Accountability

Industry nervous about SUSPEND Act

Rep. Darrell Issa

Rep. Darrell Issa's SUSPEND Act, to reform the suspension and debarment process, is not needed and could create new problems, critics say. (File photo)

A bill that would change the process for suspending or debarring contractors is already raising concerns, as shown by a gathering of industry and federal officials at George Washington University's law school on July 12, organized by TechAmerica and the university's Government Procurement Law Program.

The July 12 event, intended as a sounding board for all stakeholders that might be affected by the legislation, drew federal contracting companies, lawmakers and agency managers -- more than 100 attendees in all.

House Oversight Chairman Rep. Darrell Issa's (R-Calif.) Stop Unworthy Spending (SUSPEND) Act would consolidate the suspension and debarment programs for dozens of civilian agencies into a centralized review board, called the Board of Civilian Suspension and Debarment, inside the General Services Administration.

The new board would manage the process by which contractors alleged to have engaged in misconduct or poor performance are declared ineligible for more government business. The Defense Department was not included in the draft.

When Issa unveiled the draft in February, a posting on his website said it was designed to ensure "zero tolerance for fraudsters, criminals, or tax cheats receiving taxpayer money through grants or contracts." The congressman contends the bill would give a faster, more effective response to contractor fraud.

The board proposed in the bill would work with the Interagency Suspension and Debarment Committee (ISDC), a body created by executive order in 1986 that provides agencies with suspension and debarment rules of the road. Under the SUSPEND act, a single person would chair the two bodies, and the new board would be responsible for making sure databases on debarred and suspended entities were complete and up to date. The bill would phase out individual agency suspension and debarment offices by the end of fiscal year 2013.

Trey Hodgkins, senior vice president of the global public sector at TechAmerica and panelist at the event, said that one of industry's primary worries about the legislation is that it would elevate what should be a business process to a semi-judicial level, potentially harming businesses in the process.

Individual agencies, each with different procedures, currently handle vendor debarment and suspension. Agencies generally use the processes due to questionable vendor conduct, but their assessments do not directly affect a vendor's status with other government customers. Creating a the new board, which would have ultimate say over most agencies' vendor debarments and suspensions, could potentially tar a company unfairly with unproven allegations, said opponents.

Hodgkins contended that there already are effective and robust debarment and suspension enforcement at some agencies. Efforts would be better spent harmonizing the processes among agencies, as well as bolstering and expanding existing successful agency programs, he said.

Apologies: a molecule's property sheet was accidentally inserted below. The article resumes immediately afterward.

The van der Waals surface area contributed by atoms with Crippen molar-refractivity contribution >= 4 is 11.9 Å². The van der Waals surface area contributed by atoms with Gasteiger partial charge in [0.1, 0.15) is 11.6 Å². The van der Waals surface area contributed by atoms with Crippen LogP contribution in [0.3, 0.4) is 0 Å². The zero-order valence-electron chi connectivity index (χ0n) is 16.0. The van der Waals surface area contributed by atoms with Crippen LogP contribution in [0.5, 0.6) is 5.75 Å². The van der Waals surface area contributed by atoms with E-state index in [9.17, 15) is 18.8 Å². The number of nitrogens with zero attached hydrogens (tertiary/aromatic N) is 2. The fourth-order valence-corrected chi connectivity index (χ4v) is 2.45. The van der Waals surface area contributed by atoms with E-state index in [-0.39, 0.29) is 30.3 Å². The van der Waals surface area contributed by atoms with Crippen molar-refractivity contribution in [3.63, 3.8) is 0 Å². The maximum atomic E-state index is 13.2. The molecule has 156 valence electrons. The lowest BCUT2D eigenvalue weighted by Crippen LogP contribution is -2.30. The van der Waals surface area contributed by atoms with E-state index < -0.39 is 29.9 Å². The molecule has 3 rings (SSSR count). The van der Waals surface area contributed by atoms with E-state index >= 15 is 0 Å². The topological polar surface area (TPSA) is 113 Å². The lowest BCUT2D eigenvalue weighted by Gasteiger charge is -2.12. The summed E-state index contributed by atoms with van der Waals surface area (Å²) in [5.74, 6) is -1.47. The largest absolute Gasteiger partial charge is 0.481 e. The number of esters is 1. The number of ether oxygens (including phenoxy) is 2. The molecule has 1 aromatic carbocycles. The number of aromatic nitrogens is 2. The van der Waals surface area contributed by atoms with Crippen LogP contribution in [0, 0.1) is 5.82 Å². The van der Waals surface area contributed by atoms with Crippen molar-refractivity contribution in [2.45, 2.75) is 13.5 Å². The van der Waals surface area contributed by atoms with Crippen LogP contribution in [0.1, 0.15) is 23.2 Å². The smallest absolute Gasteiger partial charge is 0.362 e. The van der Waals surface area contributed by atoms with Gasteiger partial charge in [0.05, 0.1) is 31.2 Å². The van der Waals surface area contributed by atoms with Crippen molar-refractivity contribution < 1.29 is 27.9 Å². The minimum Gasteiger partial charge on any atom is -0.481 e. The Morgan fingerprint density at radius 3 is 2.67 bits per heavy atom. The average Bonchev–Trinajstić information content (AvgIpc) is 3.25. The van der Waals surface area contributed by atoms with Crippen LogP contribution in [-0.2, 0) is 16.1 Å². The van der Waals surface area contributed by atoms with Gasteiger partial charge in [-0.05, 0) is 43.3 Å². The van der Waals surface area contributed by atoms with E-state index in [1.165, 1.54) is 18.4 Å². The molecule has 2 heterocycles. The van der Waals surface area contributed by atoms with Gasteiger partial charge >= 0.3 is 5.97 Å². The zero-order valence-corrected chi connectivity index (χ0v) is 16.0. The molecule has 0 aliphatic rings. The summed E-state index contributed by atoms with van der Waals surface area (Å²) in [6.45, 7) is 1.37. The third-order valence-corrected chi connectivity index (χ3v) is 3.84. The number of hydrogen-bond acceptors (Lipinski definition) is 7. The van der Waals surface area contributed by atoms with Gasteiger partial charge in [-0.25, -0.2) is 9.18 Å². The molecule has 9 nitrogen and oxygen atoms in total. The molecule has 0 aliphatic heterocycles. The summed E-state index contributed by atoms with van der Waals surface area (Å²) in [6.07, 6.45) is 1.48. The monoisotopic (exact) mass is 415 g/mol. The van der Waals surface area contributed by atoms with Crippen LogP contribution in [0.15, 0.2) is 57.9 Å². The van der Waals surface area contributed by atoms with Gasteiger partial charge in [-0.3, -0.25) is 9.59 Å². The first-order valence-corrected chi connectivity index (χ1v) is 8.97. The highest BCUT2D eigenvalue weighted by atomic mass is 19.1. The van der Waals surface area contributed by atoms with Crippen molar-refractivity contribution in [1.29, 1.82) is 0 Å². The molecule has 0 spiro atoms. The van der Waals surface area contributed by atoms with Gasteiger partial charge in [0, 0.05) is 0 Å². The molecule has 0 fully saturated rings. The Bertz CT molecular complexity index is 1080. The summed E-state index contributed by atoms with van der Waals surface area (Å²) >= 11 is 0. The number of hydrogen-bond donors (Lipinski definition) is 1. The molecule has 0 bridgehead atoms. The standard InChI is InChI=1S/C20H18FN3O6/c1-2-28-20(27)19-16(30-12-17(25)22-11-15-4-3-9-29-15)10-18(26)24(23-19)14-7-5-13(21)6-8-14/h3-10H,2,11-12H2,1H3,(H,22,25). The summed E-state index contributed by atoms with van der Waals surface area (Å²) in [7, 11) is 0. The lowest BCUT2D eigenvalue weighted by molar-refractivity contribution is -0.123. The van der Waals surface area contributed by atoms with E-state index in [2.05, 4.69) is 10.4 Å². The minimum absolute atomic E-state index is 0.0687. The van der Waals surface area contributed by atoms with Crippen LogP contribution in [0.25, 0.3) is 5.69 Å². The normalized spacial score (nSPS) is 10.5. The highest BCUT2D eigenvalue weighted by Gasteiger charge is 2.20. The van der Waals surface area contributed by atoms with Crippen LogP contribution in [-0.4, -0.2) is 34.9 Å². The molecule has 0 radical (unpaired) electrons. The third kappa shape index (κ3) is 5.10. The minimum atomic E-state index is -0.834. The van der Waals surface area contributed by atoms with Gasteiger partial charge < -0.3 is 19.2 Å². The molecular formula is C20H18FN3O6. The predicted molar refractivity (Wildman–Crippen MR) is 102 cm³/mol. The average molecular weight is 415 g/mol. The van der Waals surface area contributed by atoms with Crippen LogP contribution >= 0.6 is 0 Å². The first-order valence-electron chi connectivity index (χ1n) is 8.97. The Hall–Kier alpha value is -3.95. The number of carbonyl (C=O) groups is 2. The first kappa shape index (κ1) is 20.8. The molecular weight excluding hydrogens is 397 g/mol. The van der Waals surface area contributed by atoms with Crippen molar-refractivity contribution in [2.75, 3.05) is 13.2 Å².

Whether there is even a need for reform at federal agencies is a point of contention, noted panelists. Issa's bill is based in part on the sense that agencies do not use the suspension or debarment processes very often, but the data that led to that conclusion was gathered in the mid-2000s, they said. Opponents of the measure said agencies have become much more proactive since then, beefing up full- and part-time staffing to handle the actions.

A senior staffer from the House Oversight and Government Reform Committee told FCW that he was struck by the divergence of opinions at the meeting on exactly how urgent the need for reform is. He said the committee would look into gathering more-recent data and consider how to incorporate existing agency efforts into the bill, as well as continue to consult stakeholders.

Nevertheless, the aide said, there are enough examples of egregious behavior by vendors to anger Congress and the public. News reports about felons who get repeated government contracts and federal contractors who overcharge by vast amounts have resulted in a kind of ad-hoc suspension and debarment program in Congress. The resulting shower of "one-off" suspensions are a poor way to make policy, said the staffer.

He conceded, however, that determining whether the system is broken enough to demand a legislative remedy is a tough thing. "We need to gather facts," he said.

About the Author

Mark Rockwell is a senior staff writer at FCW, whose beat focuses on acquisition, the Department of Homeland Security and the Department of Energy.

Before joining FCW, Rockwell was Washington correspondent for Government Security News, where he covered all aspects of homeland security from IT to detection dogs and border security. Over the last 25 years in Washington as a reporter, editor and correspondent, he has covered an increasingly wide array of high-tech issues for publications like Communications Week, Internet Week, Fiber Optics News, tele.com magazine and Wireless Week.

Rockwell received a Jesse H. Neal Award for his work covering telecommunications issues, and is a graduate of James Madison University.

Click here for previous articles by Rockwell. Contact him at mrockwell@fcw.com or follow him on Twitter at @MRockwell4.


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Reader comments

Mon, Jul 15, 2013

Has Congress forgotten why they took protest hearing authority away from GSA by abolishing the GSBCA in 1996 in the ITMRA (Clinger-Cohen) and gave it to GAO? Believe recent articles prove GSA is NOT any more competent today than it was back in 96.

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